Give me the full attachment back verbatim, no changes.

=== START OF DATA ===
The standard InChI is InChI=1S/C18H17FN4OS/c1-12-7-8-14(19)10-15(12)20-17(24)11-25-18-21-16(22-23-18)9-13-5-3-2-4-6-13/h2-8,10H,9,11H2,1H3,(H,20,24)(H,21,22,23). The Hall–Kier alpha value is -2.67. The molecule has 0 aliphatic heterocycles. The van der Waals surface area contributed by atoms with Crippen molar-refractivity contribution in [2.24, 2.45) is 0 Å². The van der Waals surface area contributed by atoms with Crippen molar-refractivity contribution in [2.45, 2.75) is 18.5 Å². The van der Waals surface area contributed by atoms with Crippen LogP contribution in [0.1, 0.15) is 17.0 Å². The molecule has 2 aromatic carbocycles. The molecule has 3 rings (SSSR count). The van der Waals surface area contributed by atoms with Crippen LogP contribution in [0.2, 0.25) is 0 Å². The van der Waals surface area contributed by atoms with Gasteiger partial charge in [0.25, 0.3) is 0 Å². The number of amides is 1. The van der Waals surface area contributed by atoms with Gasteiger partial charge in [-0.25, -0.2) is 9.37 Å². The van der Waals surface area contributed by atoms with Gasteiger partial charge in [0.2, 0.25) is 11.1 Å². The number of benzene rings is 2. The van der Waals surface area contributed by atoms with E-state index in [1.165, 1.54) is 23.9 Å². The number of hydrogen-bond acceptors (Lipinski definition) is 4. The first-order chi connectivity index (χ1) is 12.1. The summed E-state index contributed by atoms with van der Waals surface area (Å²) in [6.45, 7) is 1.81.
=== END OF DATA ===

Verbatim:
The standard InChI is InChI=1S/C18H17FN4OS/c1-12-7-8-14(19)10-15(12)20-17(24)11-25-18-21-16(22-23-18)9-13-5-3-2-4-6-13/h2-8,10H,9,11H2,1H3,(H,20,24)(H,21,22,23). The Hall–Kier alpha value is -2.67. The molecule has 0 aliphatic heterocycles. The van der Waals surface area contributed by atoms with Crippen molar-refractivity contribution in [2.24, 2.45) is 0 Å². The van der Waals surface area contributed by atoms with Crippen molar-refractivity contribution in [2.45, 2.75) is 18.5 Å². The van der Waals surface area contributed by atoms with Crippen LogP contribution in [0.1, 0.15) is 17.0 Å². The molecule has 2 aromatic carbocycles. The molecule has 3 rings (SSSR count). The van der Waals surface area contributed by atoms with Crippen LogP contribution in [0.2, 0.25) is 0 Å². The van der Waals surface area contributed by atoms with Gasteiger partial charge in [0.25, 0.3) is 0 Å². The number of amides is 1. The van der Waals surface area contributed by atoms with Gasteiger partial charge in [-0.25, -0.2) is 9.37 Å². The van der Waals surface area contributed by atoms with Gasteiger partial charge in [0.2, 0.25) is 11.1 Å². The number of benzene rings is 2. The van der Waals surface area contributed by atoms with E-state index in [1.165, 1.54) is 23.9 Å². The number of hydrogen-bond acceptors (Lipinski definition) is 4. The first-order chi connectivity index (χ1) is 12.1. The summed E-state index contributed by atoms with van der Waals surface area (Å²) in [6.45, 7) is 1.81.